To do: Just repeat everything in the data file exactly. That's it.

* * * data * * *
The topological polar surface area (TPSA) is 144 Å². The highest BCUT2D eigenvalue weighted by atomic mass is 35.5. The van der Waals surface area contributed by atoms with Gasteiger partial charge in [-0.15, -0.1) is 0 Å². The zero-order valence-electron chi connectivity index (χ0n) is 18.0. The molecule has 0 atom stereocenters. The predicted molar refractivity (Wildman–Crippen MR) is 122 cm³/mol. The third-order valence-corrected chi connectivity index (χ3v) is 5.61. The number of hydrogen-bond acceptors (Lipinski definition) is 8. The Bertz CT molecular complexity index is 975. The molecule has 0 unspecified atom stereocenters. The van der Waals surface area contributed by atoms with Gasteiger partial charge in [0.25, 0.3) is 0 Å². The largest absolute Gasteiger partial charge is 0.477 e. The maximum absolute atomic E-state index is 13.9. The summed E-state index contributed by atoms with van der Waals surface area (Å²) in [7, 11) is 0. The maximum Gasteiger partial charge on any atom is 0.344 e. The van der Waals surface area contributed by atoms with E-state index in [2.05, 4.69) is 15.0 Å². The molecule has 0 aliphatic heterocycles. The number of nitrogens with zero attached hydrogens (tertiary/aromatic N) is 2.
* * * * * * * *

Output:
The topological polar surface area (TPSA) is 144 Å². The highest BCUT2D eigenvalue weighted by atomic mass is 35.5. The van der Waals surface area contributed by atoms with Gasteiger partial charge in [-0.15, -0.1) is 0 Å². The zero-order valence-electron chi connectivity index (χ0n) is 18.0. The molecule has 0 atom stereocenters. The predicted molar refractivity (Wildman–Crippen MR) is 122 cm³/mol. The third-order valence-corrected chi connectivity index (χ3v) is 5.61. The number of hydrogen-bond acceptors (Lipinski definition) is 8. The Bertz CT molecular complexity index is 975. The molecule has 0 unspecified atom stereocenters. The van der Waals surface area contributed by atoms with Gasteiger partial charge in [0.25, 0.3) is 0 Å². The largest absolute Gasteiger partial charge is 0.477 e. The maximum absolute atomic E-state index is 13.9. The summed E-state index contributed by atoms with van der Waals surface area (Å²) in [7, 11) is 0. The maximum Gasteiger partial charge on any atom is 0.344 e. The van der Waals surface area contributed by atoms with E-state index in [2.05, 4.69) is 15.0 Å². The molecule has 0 aliphatic heterocycles. The number of nitrogens with zero attached hydrogens (tertiary/aromatic N) is 2.